Which analytics metrics are useful?

I am working on a home project and the question is :

A session is defined as a period of activity in the app. If there is a period longer than 5 minutes when the user does not do anything actively the session ends. The session time is the time between the first action to the last action of the session. The distribution of segments A and B is :

We want to figure out if segment A is performing different than segment B. How would do to decide if one is better than the other? Do not calculate any results but list the metrics you would calculate in the order you would calculate them.

Edit: If we assume that better is longer session times how to determine which segment is better?

First thing I would do is to try a better visualization, at least using a log scale on the Y axis.

For the question itself you want to compare the two distributions, so you could go with the usual Wilcoxon significance test (Student t-test is obviously not appropriate since the distribution is not normal). One may also be interested in the distance between the two distributions, in which case KL divergence or its variants could be used.

Knowing which one is better depends what is called "better", with this description we don't even know if it's a good thing for a user to spend more time on the app.

• That is a good approach though I also can't figure out which metric can distinguish which one is better. Jan 10, 2022 at 22:13
• @dangr figuring out which one is better is not primarily a problem of metric, it's a problem of expert knowledge. If we know what is "better", for instance longer session time, then you can do a one-sideed significance test for instance. Jan 10, 2022 at 23:16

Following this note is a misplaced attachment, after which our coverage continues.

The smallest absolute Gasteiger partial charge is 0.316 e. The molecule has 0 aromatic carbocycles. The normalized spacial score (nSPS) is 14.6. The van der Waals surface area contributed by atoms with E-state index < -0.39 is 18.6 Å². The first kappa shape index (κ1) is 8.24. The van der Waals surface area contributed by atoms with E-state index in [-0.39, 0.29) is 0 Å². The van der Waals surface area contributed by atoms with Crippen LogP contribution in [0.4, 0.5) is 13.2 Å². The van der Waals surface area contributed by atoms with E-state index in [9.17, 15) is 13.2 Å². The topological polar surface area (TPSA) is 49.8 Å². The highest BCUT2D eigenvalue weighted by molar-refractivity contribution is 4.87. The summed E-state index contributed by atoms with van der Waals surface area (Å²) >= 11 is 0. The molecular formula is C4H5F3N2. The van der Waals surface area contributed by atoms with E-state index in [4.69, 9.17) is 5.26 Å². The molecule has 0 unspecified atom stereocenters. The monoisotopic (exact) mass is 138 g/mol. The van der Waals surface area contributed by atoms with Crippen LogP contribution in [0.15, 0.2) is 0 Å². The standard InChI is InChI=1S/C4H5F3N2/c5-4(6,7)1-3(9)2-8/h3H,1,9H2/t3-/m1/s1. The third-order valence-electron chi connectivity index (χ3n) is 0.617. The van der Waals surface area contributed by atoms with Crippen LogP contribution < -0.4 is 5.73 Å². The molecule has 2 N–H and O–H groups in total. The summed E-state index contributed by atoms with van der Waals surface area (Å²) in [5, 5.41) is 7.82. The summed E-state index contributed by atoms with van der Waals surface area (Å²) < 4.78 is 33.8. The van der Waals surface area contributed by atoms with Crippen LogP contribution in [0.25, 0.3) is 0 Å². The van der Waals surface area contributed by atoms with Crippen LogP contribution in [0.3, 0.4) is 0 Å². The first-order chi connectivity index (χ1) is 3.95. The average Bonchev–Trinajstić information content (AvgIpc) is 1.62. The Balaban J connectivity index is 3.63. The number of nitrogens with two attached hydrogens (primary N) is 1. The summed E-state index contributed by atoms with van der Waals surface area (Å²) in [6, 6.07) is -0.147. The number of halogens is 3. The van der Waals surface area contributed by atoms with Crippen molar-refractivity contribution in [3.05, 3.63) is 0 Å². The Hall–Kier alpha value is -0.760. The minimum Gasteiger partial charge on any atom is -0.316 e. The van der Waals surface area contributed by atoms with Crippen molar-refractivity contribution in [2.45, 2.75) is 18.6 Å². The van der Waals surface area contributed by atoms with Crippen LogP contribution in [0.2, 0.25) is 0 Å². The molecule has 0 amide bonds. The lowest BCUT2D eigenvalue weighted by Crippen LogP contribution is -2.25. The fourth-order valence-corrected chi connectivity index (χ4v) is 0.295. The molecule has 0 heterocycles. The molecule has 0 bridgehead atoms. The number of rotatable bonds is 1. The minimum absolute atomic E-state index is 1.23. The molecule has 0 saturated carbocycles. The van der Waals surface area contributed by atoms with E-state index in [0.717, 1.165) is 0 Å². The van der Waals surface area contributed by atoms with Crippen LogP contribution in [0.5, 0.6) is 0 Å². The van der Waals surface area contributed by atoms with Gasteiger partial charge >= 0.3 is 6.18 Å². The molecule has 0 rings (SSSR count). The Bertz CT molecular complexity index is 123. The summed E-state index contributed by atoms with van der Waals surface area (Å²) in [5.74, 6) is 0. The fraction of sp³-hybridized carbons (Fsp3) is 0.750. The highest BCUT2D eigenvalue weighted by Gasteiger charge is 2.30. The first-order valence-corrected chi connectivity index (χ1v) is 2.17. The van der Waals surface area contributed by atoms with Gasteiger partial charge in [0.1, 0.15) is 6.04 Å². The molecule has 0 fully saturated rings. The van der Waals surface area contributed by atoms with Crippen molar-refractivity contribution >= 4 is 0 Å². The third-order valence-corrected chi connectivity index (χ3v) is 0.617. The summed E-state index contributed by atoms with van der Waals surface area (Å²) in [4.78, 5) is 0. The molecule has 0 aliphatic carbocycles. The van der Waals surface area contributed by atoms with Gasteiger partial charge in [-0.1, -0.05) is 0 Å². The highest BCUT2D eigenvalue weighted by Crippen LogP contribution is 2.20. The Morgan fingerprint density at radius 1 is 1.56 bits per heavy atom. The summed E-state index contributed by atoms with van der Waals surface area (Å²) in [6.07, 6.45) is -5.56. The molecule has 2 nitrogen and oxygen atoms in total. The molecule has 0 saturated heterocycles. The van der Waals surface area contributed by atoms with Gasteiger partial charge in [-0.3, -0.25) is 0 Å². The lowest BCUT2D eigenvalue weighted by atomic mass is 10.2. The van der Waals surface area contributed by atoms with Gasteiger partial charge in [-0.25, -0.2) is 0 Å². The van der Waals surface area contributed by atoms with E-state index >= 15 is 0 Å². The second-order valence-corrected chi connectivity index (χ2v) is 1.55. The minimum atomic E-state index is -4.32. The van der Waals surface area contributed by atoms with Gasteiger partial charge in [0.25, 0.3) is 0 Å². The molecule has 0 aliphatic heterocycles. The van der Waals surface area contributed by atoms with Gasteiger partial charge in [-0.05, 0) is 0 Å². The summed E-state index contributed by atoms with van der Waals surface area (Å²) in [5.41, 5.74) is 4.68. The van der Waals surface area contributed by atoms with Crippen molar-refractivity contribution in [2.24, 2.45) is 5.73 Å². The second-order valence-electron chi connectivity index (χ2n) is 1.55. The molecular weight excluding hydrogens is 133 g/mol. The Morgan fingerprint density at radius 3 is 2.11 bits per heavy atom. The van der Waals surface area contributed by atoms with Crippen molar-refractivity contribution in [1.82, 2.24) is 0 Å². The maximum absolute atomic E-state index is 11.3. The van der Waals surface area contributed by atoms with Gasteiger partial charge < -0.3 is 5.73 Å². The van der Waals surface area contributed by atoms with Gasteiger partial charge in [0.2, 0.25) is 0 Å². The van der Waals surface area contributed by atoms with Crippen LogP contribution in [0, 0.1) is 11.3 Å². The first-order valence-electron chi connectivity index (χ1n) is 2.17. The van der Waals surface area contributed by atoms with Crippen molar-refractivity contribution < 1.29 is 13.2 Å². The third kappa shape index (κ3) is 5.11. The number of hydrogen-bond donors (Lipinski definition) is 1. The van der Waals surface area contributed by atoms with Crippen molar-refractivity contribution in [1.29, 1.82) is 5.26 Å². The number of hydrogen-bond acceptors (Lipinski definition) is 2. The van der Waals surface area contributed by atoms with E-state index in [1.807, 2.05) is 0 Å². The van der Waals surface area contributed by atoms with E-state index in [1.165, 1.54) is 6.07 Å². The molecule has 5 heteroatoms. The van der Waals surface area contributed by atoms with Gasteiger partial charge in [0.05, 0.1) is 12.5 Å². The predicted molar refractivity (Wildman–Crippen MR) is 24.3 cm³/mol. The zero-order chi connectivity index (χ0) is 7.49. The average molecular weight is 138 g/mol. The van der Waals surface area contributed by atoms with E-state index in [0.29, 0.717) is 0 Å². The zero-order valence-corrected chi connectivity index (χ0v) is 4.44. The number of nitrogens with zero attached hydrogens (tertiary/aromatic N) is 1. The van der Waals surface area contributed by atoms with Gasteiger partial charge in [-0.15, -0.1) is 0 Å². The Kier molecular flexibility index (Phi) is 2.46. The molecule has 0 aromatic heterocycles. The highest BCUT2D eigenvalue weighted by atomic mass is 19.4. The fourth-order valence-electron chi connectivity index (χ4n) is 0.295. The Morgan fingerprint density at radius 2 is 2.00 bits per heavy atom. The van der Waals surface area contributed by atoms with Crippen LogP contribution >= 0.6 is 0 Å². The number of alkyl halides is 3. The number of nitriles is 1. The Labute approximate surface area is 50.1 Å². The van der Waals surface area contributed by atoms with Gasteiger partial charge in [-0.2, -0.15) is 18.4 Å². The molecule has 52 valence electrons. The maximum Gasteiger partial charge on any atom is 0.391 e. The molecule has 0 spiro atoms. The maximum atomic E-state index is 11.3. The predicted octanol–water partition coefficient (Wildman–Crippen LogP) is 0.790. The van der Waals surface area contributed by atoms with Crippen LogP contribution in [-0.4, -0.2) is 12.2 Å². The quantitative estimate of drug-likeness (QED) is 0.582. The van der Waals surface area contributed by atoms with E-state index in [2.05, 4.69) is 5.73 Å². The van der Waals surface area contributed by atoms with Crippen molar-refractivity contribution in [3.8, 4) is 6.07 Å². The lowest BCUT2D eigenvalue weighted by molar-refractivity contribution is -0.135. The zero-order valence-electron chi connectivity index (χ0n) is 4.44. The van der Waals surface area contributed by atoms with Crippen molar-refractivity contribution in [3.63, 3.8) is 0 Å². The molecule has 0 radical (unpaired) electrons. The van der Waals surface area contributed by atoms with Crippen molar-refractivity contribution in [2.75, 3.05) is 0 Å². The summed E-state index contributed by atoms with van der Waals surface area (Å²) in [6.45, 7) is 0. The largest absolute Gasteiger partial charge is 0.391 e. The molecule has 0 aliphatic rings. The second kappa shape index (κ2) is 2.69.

• for longer session times the one-sided test would compare the means or medians of the 2 distributions? Jan 13, 2022 at 11:35

You want to compare the distributions, and they are not normally distributed. If log transforming the distributions makes them look roughly normal, you could compare the means of the logged data. Otherwise, comparing medians works. One of these will tell you if the groups are different on average.

You could use the common language effect size, which is the % of the time a randomly selected datapoint from group A is larger than a randomly selected datapoint in group B. That one can be quite intuitive.

You can also compare the spread of the data. standard deviation is usually the go-to, but again, data is not normally distributed so better to use interquartile range or median absolute deviation (MAD)

Additionally, as sessions time out after 5 mins, how about % of the sessions that are 5 mins? It might be useful to know if in segment A 1% of sessions time out, whereas its 5% in segment B.

• Yes, checking the sessions that have timed out is very reasonable. Jan 11, 2022 at 18:32